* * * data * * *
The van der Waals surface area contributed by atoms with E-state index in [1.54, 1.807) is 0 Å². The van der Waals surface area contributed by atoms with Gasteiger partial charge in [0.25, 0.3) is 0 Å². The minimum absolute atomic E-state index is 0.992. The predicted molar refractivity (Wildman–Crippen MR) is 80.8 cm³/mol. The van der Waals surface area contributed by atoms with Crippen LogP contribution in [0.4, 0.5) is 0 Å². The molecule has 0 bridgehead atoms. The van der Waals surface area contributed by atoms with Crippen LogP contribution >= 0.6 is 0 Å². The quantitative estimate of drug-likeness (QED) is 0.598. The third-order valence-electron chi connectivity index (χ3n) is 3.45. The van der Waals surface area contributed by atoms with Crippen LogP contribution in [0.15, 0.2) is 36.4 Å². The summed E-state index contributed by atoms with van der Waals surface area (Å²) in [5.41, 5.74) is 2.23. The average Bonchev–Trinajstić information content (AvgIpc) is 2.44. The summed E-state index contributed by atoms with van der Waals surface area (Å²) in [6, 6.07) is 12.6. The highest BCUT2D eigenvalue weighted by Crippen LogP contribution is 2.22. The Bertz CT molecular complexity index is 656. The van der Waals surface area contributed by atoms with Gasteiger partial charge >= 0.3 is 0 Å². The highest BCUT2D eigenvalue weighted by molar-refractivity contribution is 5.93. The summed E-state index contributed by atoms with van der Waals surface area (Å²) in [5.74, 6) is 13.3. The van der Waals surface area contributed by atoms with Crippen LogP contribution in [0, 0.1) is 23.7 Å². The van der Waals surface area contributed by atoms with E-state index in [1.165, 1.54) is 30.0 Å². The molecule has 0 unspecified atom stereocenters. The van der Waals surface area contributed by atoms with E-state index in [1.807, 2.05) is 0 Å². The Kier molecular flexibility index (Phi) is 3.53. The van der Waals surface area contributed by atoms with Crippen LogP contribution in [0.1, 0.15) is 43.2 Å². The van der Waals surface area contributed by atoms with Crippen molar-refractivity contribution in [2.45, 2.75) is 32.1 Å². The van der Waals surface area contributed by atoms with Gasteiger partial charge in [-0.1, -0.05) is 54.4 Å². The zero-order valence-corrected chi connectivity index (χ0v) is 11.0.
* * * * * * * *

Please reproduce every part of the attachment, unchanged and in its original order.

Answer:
The van der Waals surface area contributed by atoms with E-state index in [1.54, 1.807) is 0 Å². The van der Waals surface area contributed by atoms with Gasteiger partial charge in [0.25, 0.3) is 0 Å². The minimum absolute atomic E-state index is 0.992. The predicted molar refractivity (Wildman–Crippen MR) is 80.8 cm³/mol. The van der Waals surface area contributed by atoms with Crippen LogP contribution in [0.4, 0.5) is 0 Å². The molecule has 0 bridgehead atoms. The van der Waals surface area contributed by atoms with Crippen LogP contribution >= 0.6 is 0 Å². The quantitative estimate of drug-likeness (QED) is 0.598. The third-order valence-electron chi connectivity index (χ3n) is 3.45. The van der Waals surface area contributed by atoms with Crippen LogP contribution in [0.15, 0.2) is 36.4 Å². The summed E-state index contributed by atoms with van der Waals surface area (Å²) in [5.41, 5.74) is 2.23. The average Bonchev–Trinajstić information content (AvgIpc) is 2.44. The summed E-state index contributed by atoms with van der Waals surface area (Å²) in [6, 6.07) is 12.6. The highest BCUT2D eigenvalue weighted by Crippen LogP contribution is 2.22. The Bertz CT molecular complexity index is 656. The van der Waals surface area contributed by atoms with Gasteiger partial charge >= 0.3 is 0 Å². The highest BCUT2D eigenvalue weighted by molar-refractivity contribution is 5.93. The summed E-state index contributed by atoms with van der Waals surface area (Å²) in [5.74, 6) is 13.3. The van der Waals surface area contributed by atoms with Crippen LogP contribution in [0, 0.1) is 23.7 Å². The van der Waals surface area contributed by atoms with E-state index in [1.165, 1.54) is 30.0 Å². The molecule has 0 unspecified atom stereocenters. The van der Waals surface area contributed by atoms with E-state index in [1.807, 2.05) is 0 Å². The Kier molecular flexibility index (Phi) is 3.53. The van der Waals surface area contributed by atoms with Crippen LogP contribution in [0.1, 0.15) is 43.2 Å². The van der Waals surface area contributed by atoms with Crippen molar-refractivity contribution in [2.45, 2.75) is 32.1 Å². The van der Waals surface area contributed by atoms with Gasteiger partial charge in [-0.1, -0.05) is 54.4 Å². The zero-order valence-corrected chi connectivity index (χ0v) is 11.0.